Westwick Hall was home to the Berneys and then the Petres. Both families were fabulously wealthy, and a lot of money was spent doing this place up in the 19th century. There are parclose screens to both aisle east ends, but they look Victorian to me. The screen across the chancel arch is 15th century, and rather good; but again, it has been extensively restored. It depicts the apostles, and it is interesting to compare it with the same thing in a much more rustic hand at neighbouring Swanton Abbot.

On the north side, the figures are St Jude with his boat and St Simon with his fish; St Matthew with his halberd and St James with his pilgrim staff and purse; and St John with his poisoned chalice and St Paul with his sword. Unfortunately, there was a large arrangement in front of the south side of the screen, which made photography impossible. I considered moving it, but I thought that that my invisibility cloak would probably stop working if I did. In any case, I could still photograph the last two figures, a rather disconsolate-looking St Philip, with his basket of loaves, and St Bartholomew, with his flencing knife. They look a bit as if their picnic has just been rained off.

Jimmy identifies the Saints on the north side of the screen a rather disconsolate-looking St Philip, with his basket of loaves, and St Bartholomew, with his flencing knife. They look as if their picnic has just been rained off

Up in the chancel, the priest door has been removed, and the opening glazed. This looks so good, I wonder why it is not done more often. The only other time I recall seeing it is at Hartest in Suffolk.

Apart from the screen, the star of the show here is the 15th century font, which is magnificent in a part of Norfolk where they tend to be older and rather more humble. The moulded Victorian royal arms were probably bought off the shelf and painted locally. Speaking of painting, the ceilure of the chancel roof is olive green. As you leave, you might notice that the same thing has been done to the ceilure of the 14th century vaulting of the porch, which is striking, to say the least; I think that this is probably how such porch vaulting had been painted originally.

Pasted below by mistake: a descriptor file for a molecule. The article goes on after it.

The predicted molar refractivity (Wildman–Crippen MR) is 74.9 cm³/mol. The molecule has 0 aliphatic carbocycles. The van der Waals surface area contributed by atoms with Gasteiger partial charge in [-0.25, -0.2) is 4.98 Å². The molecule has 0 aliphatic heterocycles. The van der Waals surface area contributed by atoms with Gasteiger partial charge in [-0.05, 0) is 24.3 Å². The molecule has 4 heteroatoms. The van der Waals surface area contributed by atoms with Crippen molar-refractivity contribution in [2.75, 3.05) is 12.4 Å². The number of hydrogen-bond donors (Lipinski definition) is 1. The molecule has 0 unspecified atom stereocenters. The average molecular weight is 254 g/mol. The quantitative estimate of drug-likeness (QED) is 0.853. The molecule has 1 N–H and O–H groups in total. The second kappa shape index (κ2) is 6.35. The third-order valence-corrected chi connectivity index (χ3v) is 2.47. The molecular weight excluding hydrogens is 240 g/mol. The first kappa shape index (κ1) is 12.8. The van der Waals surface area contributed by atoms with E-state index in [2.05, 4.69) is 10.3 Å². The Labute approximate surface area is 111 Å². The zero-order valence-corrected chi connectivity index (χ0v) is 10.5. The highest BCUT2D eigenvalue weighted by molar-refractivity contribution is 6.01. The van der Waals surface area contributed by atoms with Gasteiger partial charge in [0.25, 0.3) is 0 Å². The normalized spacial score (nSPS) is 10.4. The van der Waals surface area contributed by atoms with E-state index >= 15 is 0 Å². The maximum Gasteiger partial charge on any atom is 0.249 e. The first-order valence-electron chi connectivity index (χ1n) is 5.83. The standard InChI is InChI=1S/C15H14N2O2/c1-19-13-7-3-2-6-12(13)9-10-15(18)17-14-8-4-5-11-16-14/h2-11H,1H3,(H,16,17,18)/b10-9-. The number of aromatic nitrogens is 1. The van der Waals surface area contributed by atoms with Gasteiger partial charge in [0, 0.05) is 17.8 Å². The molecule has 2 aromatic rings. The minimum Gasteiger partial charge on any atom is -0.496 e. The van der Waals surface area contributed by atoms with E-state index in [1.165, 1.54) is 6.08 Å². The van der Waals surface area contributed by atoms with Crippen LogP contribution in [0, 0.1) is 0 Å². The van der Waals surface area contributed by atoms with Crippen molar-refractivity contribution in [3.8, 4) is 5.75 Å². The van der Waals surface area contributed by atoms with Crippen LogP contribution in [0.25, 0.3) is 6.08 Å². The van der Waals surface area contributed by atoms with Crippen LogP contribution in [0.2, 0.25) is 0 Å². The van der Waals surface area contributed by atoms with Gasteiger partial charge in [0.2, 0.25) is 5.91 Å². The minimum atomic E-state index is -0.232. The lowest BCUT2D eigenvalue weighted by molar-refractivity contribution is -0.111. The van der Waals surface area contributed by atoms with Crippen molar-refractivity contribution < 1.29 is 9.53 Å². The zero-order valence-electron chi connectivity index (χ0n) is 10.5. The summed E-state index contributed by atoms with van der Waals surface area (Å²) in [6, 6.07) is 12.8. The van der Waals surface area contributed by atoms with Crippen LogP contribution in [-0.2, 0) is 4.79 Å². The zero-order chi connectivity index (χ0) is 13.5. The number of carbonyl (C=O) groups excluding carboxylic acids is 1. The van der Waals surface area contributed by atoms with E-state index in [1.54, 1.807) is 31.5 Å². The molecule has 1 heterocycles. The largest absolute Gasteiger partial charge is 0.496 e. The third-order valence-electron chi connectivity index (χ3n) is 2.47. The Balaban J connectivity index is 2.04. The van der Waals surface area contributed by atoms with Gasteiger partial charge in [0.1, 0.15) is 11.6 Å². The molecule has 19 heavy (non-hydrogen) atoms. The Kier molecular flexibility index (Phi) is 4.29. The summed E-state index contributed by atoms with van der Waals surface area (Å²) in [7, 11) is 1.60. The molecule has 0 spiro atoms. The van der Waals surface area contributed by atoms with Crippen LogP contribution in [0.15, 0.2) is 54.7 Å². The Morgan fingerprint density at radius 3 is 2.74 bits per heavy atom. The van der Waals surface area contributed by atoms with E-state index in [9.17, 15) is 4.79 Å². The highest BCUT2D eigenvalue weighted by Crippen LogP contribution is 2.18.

Another tower peeping above the trees just to the east, and visible from the Norwich to North Walsham railway line, you might take to be that of a round tower church. It is in fact the obelisk, an 18th century folly. Beside it, spanning the North Walsham to Coltishall road, was the celebrated Westwick arch, which was finally demolished in 1981. You can see an old photograph of it at the bottom of this page.


Simon Knott, August 2006

looking east sanctuary looking west font
glazed priest door from the inside war memorial memorial
altar memorial moulded royal arms painted ceilure to the vaulting

Westwick arch, across the North Walsham to Coltishall road, demolished 1981 (from a private collection)

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The Norfolk Churches Site: an occasional sideways glance at the churches of Norfolk